Snake man awakens like anybody else and faces the day. He says, "May it be an inoffensive day." His heart is neither especially heavy nor light. And as the fog of slumber burns from his mental landscape, the coffee maker sings a promising song in the green-tiled kitchen. Cream and sugar - that's his way. And Snake man lives alone, so he puts on yesterday's slacks, then a moderately clean shirt - it's his most comfortable shirt. Now it's time to part the curtains. "Hello sssssssssunrise..." The joke of life is on Snake man, but Snake man is in on the joke.
05 June 2010
Tomorrow we're having a big party for Eleanor's 3rd birthday. We've rented a city park, bought enough cow meat to feed a small nation, and will soon begin constructing the world's largest fruit salad. And earlier today I rode out to Walgreen's for some party favors & saw the image you now see above - some kind of in-store display for facial creme. "Good god," said I, and snapped a foto that rendered the neo-minstrel blond into a white flash cyclops.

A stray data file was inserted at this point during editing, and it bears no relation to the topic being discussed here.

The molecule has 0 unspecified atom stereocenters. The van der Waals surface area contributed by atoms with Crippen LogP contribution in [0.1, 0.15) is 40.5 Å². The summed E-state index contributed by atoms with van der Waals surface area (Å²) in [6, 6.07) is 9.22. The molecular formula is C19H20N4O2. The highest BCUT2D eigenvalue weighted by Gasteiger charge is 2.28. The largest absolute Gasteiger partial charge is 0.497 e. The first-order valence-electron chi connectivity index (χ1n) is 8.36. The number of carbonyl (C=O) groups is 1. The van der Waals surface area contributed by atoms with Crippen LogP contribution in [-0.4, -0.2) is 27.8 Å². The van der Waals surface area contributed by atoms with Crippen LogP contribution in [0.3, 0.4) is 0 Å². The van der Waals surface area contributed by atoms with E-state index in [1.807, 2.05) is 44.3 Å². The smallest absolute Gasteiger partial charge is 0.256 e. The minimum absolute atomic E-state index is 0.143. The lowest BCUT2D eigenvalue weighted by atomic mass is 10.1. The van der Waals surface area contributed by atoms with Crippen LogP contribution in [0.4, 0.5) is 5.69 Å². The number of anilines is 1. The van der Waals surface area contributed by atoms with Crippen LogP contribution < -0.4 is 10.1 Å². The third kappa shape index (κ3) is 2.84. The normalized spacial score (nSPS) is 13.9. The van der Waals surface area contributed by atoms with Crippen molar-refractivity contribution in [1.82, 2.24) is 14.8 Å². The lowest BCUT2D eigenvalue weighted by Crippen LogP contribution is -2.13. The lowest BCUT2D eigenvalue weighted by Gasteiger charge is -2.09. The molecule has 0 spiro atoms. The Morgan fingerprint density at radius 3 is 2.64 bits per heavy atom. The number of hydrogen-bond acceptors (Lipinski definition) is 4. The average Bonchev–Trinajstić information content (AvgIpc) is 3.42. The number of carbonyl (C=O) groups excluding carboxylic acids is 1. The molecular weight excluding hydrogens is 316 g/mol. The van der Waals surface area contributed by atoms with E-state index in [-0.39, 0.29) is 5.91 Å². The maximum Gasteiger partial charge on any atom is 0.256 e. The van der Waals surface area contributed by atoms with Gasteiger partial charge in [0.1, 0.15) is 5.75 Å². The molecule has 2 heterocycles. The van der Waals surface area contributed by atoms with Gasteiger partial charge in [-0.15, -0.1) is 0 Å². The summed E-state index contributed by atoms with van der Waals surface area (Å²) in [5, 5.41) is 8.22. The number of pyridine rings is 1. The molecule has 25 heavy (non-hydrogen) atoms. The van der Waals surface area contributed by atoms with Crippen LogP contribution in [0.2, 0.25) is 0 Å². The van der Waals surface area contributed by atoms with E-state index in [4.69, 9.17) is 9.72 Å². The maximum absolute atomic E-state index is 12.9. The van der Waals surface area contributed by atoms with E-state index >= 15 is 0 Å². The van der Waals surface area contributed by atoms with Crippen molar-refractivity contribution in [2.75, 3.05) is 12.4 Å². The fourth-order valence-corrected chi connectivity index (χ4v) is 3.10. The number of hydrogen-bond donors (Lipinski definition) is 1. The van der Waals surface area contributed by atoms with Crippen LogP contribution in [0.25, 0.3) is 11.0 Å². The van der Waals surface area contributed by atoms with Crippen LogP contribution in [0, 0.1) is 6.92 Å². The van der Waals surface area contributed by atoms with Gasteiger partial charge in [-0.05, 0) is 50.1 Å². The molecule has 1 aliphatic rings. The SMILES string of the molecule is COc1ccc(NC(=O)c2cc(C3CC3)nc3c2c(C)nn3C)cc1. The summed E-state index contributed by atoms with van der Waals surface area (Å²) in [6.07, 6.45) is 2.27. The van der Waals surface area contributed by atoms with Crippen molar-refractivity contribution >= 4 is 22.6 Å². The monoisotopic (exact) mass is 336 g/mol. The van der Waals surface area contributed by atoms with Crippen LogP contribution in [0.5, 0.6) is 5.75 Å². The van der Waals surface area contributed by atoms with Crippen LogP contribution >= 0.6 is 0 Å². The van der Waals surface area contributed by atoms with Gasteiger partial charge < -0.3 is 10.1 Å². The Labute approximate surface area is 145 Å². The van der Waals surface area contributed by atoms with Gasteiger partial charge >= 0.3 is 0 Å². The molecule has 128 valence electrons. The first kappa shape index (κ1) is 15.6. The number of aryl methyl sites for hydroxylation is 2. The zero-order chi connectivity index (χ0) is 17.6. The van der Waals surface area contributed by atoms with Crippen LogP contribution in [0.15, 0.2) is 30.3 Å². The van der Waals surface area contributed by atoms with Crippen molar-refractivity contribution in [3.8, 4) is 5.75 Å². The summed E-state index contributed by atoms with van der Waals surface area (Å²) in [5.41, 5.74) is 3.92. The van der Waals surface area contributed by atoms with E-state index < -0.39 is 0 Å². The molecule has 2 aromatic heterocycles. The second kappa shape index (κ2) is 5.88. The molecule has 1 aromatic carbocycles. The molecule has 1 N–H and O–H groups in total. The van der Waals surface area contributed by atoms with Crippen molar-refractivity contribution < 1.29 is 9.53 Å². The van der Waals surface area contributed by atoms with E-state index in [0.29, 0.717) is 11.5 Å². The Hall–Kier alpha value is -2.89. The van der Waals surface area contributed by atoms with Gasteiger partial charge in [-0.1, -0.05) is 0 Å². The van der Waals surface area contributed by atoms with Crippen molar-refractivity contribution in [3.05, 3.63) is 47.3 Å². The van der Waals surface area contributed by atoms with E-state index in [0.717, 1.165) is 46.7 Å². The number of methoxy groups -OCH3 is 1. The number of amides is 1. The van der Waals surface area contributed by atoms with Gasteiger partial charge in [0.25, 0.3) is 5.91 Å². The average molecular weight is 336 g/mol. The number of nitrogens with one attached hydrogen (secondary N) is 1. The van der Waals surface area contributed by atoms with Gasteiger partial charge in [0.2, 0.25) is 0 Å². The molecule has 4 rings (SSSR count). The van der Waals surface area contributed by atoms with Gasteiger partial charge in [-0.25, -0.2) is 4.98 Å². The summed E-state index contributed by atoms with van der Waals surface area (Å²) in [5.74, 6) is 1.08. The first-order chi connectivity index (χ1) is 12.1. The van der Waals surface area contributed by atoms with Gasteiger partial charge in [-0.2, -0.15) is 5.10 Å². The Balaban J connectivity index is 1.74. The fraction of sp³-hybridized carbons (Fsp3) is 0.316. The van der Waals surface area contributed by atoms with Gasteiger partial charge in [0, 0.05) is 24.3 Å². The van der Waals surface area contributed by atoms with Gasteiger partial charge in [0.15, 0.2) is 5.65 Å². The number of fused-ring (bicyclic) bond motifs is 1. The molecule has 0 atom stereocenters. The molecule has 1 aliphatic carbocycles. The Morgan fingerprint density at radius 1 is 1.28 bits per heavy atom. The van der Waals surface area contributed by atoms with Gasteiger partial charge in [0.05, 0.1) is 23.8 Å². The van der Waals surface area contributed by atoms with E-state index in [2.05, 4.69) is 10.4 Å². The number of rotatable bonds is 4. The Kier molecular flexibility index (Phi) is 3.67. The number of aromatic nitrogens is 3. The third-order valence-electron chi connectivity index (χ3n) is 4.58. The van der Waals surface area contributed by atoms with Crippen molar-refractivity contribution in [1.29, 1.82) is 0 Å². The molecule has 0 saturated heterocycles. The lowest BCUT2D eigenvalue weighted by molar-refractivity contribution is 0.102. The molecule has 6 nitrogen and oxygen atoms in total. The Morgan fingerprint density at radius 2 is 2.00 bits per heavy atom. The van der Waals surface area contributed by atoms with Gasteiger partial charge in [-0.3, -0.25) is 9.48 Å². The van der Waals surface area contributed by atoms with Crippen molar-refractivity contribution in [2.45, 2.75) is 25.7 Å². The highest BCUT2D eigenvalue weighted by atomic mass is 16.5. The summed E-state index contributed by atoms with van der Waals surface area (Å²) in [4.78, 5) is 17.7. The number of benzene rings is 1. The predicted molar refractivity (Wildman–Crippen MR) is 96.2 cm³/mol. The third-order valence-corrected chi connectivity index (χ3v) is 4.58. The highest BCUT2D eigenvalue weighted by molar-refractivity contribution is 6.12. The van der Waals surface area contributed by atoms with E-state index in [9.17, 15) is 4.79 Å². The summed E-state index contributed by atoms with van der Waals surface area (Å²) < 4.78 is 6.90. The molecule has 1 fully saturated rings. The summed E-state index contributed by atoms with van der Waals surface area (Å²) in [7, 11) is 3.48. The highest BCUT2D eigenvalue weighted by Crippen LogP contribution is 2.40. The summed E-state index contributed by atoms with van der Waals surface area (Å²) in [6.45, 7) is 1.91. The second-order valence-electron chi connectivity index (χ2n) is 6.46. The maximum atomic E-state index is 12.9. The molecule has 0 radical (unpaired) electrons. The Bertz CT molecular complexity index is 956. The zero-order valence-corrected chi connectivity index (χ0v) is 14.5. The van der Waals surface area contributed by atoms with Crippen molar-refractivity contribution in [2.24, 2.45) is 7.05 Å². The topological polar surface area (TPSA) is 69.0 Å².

04 June 2010
My friend Sterling once told me that it's impossible to convey in words the significance the bison skull holds for the Plains Indians. It's something like life-god-sustenance-survival-hope-existence-emptiness-death-genocide-decay-oblivion-evil-sorrow-rage all upon the altar and all in one flash that enters the eye and tears down through the chest, gut and out the bottom of the feet clear through to the center of the world's red hot mystery.
03 June 2010
02 June 2010
01 June 2010
"...All human interpersonal behavior represents blends of two basic motivations: the need for control (power, dominance) and the need for affiliation (love, friendliness). Persons interacting with each other continually negotiate two major personality issues: how friendly or hostile they will be with each other, and how much in charge or in control each will be in their encounters."
- D.J. Kiesler (from Contemporary Interpersonal Theory & Research: Personality, Psychopathology, & Psychotherapy)